I am particularly glad to be able to join you today for this important meeting on Mexico's energy future within the context of global climate change.

Excellencies, Ladies and Gentlemen:

I am most thankful to the Governor for his extremely kind words and unbelievably warm hospitality. I'm only sorry my wife could not come and she sends her apologies. I must also apologise for keeping you waiting. I was drawn into giving a rather bad example of local dancing! Its just as well you didn't see it!

I am particularly glad to be able to join you today for this important meeting on Mexico's energy future within the context of global climate change.

For a long time, Mexicohas played an important leadership role in the global effort to broker a serious, binding, and ambitious climate deal.  The Cancún climate summit in 2010 not so far from here provided a welcome boost to the international negotiations post-Copenhagen, and was in its success a worthy testament to the skills of Mexican multilateralism and your Ministry of Foreign Affairs.  Recently, I was heartened by President Peña Nieto's remarks at the U.N. Climate Leaders Summit in New York and his reaffirmation of Mexico’s strong commitments.  Equally, the recent New Climate Economy Report, which benefitted from the wise guidance of former President Calderón, is also a landmark on the road to COP21 in Parisin December 2015, and one which bears the welcome stamp of Mexico’s diplomatic pragmatism.  Mexico has long been considered a key player in brokering a strong multilateral deal in Paris, and in this regard as in so many others remains a vital partner to the U.K.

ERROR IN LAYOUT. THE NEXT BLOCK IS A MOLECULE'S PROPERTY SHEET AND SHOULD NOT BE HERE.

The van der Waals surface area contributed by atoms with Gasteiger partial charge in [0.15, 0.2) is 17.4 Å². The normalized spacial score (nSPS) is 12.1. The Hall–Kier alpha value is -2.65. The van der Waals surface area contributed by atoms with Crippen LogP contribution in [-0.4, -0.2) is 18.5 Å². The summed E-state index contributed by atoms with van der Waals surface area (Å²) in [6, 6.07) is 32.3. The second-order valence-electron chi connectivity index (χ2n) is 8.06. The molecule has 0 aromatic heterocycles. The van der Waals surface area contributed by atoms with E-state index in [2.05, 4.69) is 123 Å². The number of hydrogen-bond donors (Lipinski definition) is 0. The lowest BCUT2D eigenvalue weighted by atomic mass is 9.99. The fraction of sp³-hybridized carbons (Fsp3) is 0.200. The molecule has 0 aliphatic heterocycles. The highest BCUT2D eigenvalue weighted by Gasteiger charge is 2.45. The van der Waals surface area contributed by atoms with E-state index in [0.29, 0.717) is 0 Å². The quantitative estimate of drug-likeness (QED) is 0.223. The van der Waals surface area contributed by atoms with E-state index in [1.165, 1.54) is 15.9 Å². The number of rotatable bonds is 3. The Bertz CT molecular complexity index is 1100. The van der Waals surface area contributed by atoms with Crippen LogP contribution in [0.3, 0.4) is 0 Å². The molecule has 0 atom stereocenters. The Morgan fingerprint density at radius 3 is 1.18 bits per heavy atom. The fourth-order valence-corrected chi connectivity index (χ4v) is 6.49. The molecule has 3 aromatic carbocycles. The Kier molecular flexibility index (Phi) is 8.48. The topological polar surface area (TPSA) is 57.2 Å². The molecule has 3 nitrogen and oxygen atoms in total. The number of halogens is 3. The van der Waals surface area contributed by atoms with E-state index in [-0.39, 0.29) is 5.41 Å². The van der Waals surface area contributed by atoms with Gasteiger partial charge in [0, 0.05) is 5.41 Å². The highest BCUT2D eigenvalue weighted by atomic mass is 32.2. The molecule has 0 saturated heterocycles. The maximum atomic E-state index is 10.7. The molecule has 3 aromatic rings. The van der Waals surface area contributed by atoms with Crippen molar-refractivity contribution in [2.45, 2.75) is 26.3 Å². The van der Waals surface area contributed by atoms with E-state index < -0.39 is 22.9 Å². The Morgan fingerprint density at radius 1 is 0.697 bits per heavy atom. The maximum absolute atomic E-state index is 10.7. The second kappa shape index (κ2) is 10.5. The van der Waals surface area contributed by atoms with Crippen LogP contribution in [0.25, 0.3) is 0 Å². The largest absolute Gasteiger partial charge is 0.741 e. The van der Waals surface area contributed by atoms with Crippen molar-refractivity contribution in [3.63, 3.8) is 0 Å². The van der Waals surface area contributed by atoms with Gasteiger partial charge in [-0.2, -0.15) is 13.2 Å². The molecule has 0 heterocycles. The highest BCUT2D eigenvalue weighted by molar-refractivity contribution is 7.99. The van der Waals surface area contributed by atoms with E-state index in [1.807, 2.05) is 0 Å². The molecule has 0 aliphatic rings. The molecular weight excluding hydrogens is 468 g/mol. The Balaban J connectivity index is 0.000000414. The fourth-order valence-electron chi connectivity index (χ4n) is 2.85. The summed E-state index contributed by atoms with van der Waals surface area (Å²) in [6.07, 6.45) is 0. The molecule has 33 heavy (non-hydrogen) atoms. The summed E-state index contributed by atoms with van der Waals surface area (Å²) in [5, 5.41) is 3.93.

In light of the present Government's energy reforms, it seems to me that your meeting today to discuss their implications for economic growth and for Mexico's ambitious climate goals (which, if I may say so, also give Mexico an ongoing role as a regional leader in Latin America and more widely on this issue) could not be more timely.  I do believe the companies and organizations present here today can provide the authority that will keep Mexicoin the vanguard of the international effort to prevent catastrophic climate change.  You have only to read the latest IPCC report to recognise how important these issues are. Ladies and Gentlemen, I fear it is absolutely vital for ourselves and those who come after us that you do so, because the question of how Mexico resolves her domestic energy challenges will not only have a significant impact on the resilience of your economic growth, but will also provide an important template for the many other countries facing the same issues.

As you are only too aware, Mexico's recent energy reforms enable significant new investment in the Mexican energy sector.  There is no doubt that such investment could bring about social and environmental benefits to the industry, including improvements in energy efficiency, in health and safety and will, I am sure, lead to a substantial renewal of infrastructure in the sector.